Risher, Lacambra and Greene asked that Judge Vander Feer review the 22 search warrants they referenced “to determine whether they are in fact sealed, unseal any files or parts of files that are not properly sealed under Rule of Court 2.551 (h) and the standards discussed above [and] take whatever steps are necessary to ensure that similar files both in the past and in the future are open to the public as required by law.”
On June 8, 2019, Judge Vander Feer responded to Risher, Lacambra and Greene. “I write today to inform you I do not intend to act on your request,” Judge Vander Feer wrote. There are two reasons. First, your request and contentions are before the court in a petition for writ of mandate, which proceeding appears to be approaching trial. Second, my position as presiding judge does not provide authority to second guess a trial judge or to sua sponte investigate our law enforcement and prosecutorial agencies. As the statutory law you discuss makes clear, it is the role of the judge presiding over the proceeding to limit the reach of each warrant.”
At an October 9, 2020, court hearing in electronic Frontier Foundation’s lawsuit against the Superior Court, lawyers for the foundation confirmed that the case against the sheriff’s department and the county was dismissed after the foundation was provided with the identification relating to the electronic warrants it had sought and was provided with its attorney fees.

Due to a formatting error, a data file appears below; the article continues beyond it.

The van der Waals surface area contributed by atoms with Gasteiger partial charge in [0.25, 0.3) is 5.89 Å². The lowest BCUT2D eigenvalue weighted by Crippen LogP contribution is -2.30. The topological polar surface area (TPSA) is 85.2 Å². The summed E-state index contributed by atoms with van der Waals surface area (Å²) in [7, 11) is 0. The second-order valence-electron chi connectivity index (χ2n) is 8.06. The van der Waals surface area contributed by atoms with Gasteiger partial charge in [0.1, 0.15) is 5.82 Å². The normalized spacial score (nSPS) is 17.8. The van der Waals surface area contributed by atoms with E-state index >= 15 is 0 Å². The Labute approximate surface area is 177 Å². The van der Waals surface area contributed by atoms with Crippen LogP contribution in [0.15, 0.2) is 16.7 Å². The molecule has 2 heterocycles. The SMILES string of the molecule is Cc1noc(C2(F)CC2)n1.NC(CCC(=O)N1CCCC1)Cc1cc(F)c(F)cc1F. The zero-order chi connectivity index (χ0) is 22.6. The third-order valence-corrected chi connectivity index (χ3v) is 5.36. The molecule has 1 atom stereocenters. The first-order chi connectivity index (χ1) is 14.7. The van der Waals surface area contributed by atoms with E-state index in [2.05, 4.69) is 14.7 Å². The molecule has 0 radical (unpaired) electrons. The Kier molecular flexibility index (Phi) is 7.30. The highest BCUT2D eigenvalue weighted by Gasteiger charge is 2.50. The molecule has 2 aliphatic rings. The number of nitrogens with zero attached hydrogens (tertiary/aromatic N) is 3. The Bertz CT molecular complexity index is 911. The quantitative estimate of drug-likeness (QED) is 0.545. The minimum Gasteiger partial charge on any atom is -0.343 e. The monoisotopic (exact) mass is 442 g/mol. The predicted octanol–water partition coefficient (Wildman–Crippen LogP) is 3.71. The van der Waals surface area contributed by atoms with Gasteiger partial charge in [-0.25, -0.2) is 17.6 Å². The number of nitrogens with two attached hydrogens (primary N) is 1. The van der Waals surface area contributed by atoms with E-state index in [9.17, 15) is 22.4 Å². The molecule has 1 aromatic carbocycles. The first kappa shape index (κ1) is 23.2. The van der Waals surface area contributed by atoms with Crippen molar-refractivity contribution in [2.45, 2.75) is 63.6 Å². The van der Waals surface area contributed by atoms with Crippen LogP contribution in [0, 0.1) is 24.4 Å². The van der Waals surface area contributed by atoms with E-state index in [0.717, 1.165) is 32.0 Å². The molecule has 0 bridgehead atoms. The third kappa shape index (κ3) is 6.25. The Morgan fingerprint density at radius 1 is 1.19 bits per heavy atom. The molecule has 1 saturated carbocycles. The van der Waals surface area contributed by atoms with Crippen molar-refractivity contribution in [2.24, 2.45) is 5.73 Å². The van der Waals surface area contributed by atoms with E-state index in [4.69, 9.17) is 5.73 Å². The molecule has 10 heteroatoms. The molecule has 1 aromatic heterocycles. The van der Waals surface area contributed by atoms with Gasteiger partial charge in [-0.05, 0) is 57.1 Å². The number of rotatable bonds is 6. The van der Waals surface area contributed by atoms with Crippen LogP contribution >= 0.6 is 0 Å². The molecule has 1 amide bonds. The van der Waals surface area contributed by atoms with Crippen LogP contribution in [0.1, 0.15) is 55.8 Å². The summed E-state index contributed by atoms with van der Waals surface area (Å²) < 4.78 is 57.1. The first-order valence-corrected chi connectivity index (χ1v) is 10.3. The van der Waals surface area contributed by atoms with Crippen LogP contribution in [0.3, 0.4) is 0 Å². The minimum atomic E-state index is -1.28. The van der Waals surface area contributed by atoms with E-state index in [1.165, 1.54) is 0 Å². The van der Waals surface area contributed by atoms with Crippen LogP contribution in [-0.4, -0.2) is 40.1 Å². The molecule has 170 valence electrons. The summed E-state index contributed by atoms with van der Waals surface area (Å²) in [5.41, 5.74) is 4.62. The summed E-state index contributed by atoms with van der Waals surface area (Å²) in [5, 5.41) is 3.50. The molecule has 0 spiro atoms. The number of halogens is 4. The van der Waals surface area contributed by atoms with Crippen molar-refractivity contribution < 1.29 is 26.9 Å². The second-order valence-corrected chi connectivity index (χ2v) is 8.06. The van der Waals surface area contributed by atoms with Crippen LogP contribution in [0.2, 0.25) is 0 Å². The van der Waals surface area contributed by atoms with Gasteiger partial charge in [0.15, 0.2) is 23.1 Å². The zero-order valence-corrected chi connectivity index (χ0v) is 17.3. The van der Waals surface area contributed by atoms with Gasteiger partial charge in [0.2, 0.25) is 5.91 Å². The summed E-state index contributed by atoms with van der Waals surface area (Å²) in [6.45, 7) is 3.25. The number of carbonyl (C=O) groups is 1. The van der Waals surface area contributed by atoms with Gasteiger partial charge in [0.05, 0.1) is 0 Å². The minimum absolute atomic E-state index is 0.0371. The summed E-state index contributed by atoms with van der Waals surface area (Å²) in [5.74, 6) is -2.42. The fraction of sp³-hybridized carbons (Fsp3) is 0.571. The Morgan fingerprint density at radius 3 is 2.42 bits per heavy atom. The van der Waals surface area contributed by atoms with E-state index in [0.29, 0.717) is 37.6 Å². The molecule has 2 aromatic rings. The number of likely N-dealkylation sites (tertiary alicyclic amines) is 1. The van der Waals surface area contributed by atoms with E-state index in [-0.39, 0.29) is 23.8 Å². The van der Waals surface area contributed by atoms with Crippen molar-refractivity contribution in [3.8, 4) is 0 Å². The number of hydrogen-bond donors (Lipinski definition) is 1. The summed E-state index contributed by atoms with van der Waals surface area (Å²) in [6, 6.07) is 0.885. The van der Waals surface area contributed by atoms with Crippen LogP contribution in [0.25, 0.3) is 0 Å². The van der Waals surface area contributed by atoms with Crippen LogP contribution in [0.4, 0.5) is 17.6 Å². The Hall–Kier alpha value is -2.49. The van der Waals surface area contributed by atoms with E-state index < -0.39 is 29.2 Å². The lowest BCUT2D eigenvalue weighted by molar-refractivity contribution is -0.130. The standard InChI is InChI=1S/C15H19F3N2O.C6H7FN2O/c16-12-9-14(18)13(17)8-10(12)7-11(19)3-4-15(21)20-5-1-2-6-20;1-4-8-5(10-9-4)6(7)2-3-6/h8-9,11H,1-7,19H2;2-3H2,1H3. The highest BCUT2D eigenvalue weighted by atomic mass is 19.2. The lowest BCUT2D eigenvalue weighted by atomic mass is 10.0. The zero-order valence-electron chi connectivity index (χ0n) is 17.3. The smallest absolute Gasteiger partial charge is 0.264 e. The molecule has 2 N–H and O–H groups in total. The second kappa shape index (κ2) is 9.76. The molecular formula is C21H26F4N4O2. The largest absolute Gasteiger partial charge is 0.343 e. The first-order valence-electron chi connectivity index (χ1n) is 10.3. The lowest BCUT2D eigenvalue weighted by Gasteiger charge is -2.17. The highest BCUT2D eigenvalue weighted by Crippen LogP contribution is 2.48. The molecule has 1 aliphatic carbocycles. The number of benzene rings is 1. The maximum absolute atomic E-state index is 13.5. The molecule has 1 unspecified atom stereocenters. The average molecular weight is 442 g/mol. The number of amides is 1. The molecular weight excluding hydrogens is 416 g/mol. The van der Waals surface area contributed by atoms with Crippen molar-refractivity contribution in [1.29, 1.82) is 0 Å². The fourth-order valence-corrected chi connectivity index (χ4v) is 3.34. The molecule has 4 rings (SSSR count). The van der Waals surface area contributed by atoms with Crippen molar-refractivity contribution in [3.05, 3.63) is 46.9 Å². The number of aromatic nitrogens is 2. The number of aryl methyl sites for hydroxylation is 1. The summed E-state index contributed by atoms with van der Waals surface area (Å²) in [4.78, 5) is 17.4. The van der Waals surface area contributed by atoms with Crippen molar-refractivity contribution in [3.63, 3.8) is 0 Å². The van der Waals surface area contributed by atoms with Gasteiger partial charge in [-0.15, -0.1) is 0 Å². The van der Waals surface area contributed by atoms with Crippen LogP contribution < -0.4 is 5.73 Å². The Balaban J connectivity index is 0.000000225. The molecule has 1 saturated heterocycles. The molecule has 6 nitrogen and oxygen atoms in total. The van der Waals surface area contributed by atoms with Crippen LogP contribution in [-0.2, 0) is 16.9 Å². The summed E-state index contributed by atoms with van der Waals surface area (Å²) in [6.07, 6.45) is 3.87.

San Bernardino County County Counsel Kowalski told the Sentinel, “During the course of the litigation, the county was able to identify the search warrant numbers and give them [the Electronic Frontier Foundation] those sealed search warrant numbers. The county agreed to pay for their costs during the course of the litigation, and they dismissed the case. So, they partially succeeded in that they were able to get the numbers of the search warrants. The search warrants themselves were sealed by the court. They are currently involved in another matter seeking to unseal the search warrants. That is separate from this litigation.”
The Electronic Frontier Foundation, however, did not consider the limited success it had achieved with regard to being able to identify the warrants to be sufficient, as its overriding goal had been to ensure that the sheriff’s office and the county were making disclosure of its electronic monitoring activity in compliance with the California Electronic Communications Privacy Act.